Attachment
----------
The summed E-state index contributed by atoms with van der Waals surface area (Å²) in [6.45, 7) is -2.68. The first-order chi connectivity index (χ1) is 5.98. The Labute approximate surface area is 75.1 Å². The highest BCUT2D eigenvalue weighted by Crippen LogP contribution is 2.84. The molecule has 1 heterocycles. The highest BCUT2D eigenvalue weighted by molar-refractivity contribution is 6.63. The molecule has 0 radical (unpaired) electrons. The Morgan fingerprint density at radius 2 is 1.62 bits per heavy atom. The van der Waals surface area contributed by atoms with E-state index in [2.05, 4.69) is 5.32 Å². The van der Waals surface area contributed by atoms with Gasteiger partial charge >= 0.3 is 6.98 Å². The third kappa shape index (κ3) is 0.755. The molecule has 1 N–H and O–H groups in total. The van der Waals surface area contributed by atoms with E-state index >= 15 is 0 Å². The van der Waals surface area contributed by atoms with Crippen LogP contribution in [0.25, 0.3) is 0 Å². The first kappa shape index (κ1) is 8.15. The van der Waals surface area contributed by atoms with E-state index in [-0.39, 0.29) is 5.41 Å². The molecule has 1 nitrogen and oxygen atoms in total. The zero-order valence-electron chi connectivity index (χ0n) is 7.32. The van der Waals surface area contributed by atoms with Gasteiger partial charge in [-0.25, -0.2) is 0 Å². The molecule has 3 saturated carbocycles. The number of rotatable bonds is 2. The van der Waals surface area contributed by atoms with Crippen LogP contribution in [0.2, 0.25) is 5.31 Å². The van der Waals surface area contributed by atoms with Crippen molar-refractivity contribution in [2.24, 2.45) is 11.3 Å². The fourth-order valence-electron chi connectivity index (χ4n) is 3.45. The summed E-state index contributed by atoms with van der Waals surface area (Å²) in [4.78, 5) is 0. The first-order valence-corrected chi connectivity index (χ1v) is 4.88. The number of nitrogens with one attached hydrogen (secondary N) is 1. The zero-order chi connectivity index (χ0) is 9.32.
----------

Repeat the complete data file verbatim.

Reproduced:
The summed E-state index contributed by atoms with van der Waals surface area (Å²) in [6.45, 7) is -2.68. The first-order chi connectivity index (χ1) is 5.98. The Labute approximate surface area is 75.1 Å². The highest BCUT2D eigenvalue weighted by Crippen LogP contribution is 2.84. The molecule has 1 heterocycles. The highest BCUT2D eigenvalue weighted by molar-refractivity contribution is 6.63. The molecule has 0 radical (unpaired) electrons. The Morgan fingerprint density at radius 2 is 1.62 bits per heavy atom. The van der Waals surface area contributed by atoms with E-state index in [2.05, 4.69) is 5.32 Å². The van der Waals surface area contributed by atoms with Gasteiger partial charge >= 0.3 is 6.98 Å². The third kappa shape index (κ3) is 0.755. The molecule has 1 N–H and O–H groups in total. The van der Waals surface area contributed by atoms with E-state index >= 15 is 0 Å². The van der Waals surface area contributed by atoms with Crippen LogP contribution in [0.25, 0.3) is 0 Å². The first kappa shape index (κ1) is 8.15. The van der Waals surface area contributed by atoms with E-state index in [-0.39, 0.29) is 5.41 Å². The molecule has 1 nitrogen and oxygen atoms in total. The zero-order valence-electron chi connectivity index (χ0n) is 7.32. The van der Waals surface area contributed by atoms with Gasteiger partial charge in [-0.25, -0.2) is 0 Å². The molecule has 3 saturated carbocycles. The number of rotatable bonds is 2. The van der Waals surface area contributed by atoms with Crippen LogP contribution in [0.2, 0.25) is 5.31 Å². The van der Waals surface area contributed by atoms with Crippen molar-refractivity contribution in [2.24, 2.45) is 11.3 Å². The fourth-order valence-electron chi connectivity index (χ4n) is 3.45. The summed E-state index contributed by atoms with van der Waals surface area (Å²) in [4.78, 5) is 0. The first-order valence-corrected chi connectivity index (χ1v) is 4.88. The number of nitrogens with one attached hydrogen (secondary N) is 1. The zero-order chi connectivity index (χ0) is 9.32.